The physical exam revealed an acutely ill-appearing patient lying in his bed. The pulmonary exam was significant for decreased breath sounds bilateral without wheezing, rhonchi, or rales. Cardiac auscultation showed normal S1 and S2 with no murmurs or gallops. There was no jugular vein distention or lower extremity edema. Skin examination was negative for any rash, lesions, or ulceration.

Laboratory studies revealed negative COVID-19 testing by PCR. The patient's SARS-CoV-2 antibody testing was positive with the SARS- CoV-2 antibody index of greater than 10.0. Complement testing using total hemolytic complement assay (CH50) was greater than 60(normal range from 31-60). C3 was 158 mg/dL (90 -180 mg/dL) and C4 level was 23 mg/dL (10 to 40 mg/dL). He was found to have elevated troponin of 0.78 ng/ml (0.0 – 0.05 ng/ml) and Pro-Brain Natriuretic peptide of 2103 pg./ml (0- 450 pg./ml). Electrocardiogram showed sinus tachycardia and borderline ST-segment elevation in the anterior leads. Other significant laboratory findings where leukocytosis of 13.7 with 80% neutrophils and 10% lymphocytes. The patient had elevated inflammatory markers with an erythrocyte sedimentation rate of 44 and a C-reactive protein of 9.0 mg/dl (< 0.3 mg/dl). Ferritin was elevated at 585 ng/ml (26-388 ng/ml). Lactate dehydrogenase is 428 U/L(87-241 U/L). D-dimer was significantly elevated at greater than 35.2 mg/L (0. 0 – 0.49 mg/L FEU).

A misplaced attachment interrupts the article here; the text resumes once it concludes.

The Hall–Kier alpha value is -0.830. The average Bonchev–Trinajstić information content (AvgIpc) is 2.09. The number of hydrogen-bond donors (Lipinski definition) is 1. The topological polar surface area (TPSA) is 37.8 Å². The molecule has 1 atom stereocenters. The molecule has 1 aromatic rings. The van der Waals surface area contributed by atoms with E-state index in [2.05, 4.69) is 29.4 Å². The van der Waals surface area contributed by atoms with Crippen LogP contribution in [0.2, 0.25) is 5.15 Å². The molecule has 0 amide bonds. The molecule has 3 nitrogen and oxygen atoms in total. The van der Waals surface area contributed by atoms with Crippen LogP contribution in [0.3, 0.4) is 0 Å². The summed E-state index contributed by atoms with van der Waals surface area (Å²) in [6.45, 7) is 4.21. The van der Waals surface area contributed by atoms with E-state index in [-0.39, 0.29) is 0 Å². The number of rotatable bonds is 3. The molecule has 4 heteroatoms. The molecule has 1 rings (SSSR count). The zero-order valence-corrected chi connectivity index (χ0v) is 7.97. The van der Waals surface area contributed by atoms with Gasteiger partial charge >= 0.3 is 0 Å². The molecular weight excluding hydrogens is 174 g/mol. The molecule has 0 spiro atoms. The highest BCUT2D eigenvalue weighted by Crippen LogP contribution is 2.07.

A computed tomography angiogram (CTA) thorax revealed extensive bilateral pulmonary emboli including saddle emboli at the bifurcation of the pulmonary trunk extending into both right and left pulmonary arteries as well as bilateral lung infiltrates. Echocardiography showed abnormal septal motion with septal flattening in diastole consistent with right ventricular volume overload.

The patient was started on a heparin drip and bilateral pulmonary artery infusion catheters were placed by interventional radiology for catheter-directed thrombolysis. The patient was then monitored in the intensive care unit. The day following the initiation of catheter- directed thrombolysis, pulmonary angiogram showed minimal residual nonocclusive thrombus in the distal right main pulmonary artery and so thrombolysis was terminated at that time. The patient showed significant clinical improvement after thrombolysis. The patient's anticoagulation was subsequently converted to full dose enoxaparin to bridge to warfarin therapy. The patient was initially placed on empiric antibiotics with cefepime and vancomycin were given bilateral pulmonary infiltrates, however, procalcitonin was negative and antibiotics were discontinued shortly after admission.

Results and Discussion